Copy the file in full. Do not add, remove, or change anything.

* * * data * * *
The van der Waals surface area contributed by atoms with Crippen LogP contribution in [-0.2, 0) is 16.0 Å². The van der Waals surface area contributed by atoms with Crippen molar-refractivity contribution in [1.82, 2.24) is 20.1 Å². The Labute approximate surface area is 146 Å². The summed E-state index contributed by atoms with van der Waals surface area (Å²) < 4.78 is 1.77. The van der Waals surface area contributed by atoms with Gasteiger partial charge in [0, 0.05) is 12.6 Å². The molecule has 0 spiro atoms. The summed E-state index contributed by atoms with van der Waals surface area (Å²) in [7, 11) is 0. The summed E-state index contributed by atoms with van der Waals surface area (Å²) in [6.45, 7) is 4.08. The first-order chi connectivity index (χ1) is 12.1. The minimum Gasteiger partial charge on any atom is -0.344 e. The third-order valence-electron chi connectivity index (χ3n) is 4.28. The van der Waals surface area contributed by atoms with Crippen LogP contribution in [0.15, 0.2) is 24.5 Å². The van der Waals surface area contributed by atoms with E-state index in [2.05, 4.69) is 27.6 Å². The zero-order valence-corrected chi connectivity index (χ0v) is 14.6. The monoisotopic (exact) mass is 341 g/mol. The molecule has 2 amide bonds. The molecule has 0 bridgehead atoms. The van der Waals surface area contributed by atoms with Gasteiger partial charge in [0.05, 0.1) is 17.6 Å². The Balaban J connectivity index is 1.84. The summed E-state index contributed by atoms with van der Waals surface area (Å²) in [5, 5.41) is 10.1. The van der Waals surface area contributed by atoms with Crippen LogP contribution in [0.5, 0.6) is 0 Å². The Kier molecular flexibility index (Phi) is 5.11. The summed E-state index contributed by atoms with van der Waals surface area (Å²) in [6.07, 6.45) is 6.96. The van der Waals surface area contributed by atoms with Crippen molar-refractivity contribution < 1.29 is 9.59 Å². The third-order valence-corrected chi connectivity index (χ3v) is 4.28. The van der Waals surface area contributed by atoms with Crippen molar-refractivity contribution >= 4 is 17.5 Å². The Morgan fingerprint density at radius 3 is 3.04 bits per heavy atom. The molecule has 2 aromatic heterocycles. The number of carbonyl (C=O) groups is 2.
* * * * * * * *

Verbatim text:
The van der Waals surface area contributed by atoms with Crippen LogP contribution in [-0.2, 0) is 16.0 Å². The van der Waals surface area contributed by atoms with Crippen molar-refractivity contribution in [1.82, 2.24) is 20.1 Å². The Labute approximate surface area is 146 Å². The summed E-state index contributed by atoms with van der Waals surface area (Å²) < 4.78 is 1.77. The van der Waals surface area contributed by atoms with Gasteiger partial charge in [0, 0.05) is 12.6 Å². The molecule has 0 spiro atoms. The summed E-state index contributed by atoms with van der Waals surface area (Å²) in [7, 11) is 0. The summed E-state index contributed by atoms with van der Waals surface area (Å²) in [6.45, 7) is 4.08. The first-order chi connectivity index (χ1) is 12.1. The minimum Gasteiger partial charge on any atom is -0.344 e. The third-order valence-electron chi connectivity index (χ3n) is 4.28. The van der Waals surface area contributed by atoms with Crippen LogP contribution in [0.15, 0.2) is 24.5 Å². The van der Waals surface area contributed by atoms with E-state index in [2.05, 4.69) is 27.6 Å². The zero-order valence-corrected chi connectivity index (χ0v) is 14.6. The monoisotopic (exact) mass is 341 g/mol. The molecule has 2 amide bonds. The molecule has 0 bridgehead atoms. The van der Waals surface area contributed by atoms with Gasteiger partial charge in [0.05, 0.1) is 17.6 Å². The Balaban J connectivity index is 1.84. The summed E-state index contributed by atoms with van der Waals surface area (Å²) in [5, 5.41) is 10.1. The van der Waals surface area contributed by atoms with Crippen LogP contribution in [0.5, 0.6) is 0 Å². The Kier molecular flexibility index (Phi) is 5.11. The summed E-state index contributed by atoms with van der Waals surface area (Å²) in [6.07, 6.45) is 6.96. The van der Waals surface area contributed by atoms with Crippen molar-refractivity contribution < 1.29 is 9.59 Å². The third-order valence-corrected chi connectivity index (χ3v) is 4.28. The van der Waals surface area contributed by atoms with Crippen molar-refractivity contribution >= 4 is 17.5 Å². The Morgan fingerprint density at radius 3 is 3.04 bits per heavy atom. The molecule has 2 aromatic heterocycles. The number of carbonyl (C=O) groups is 2.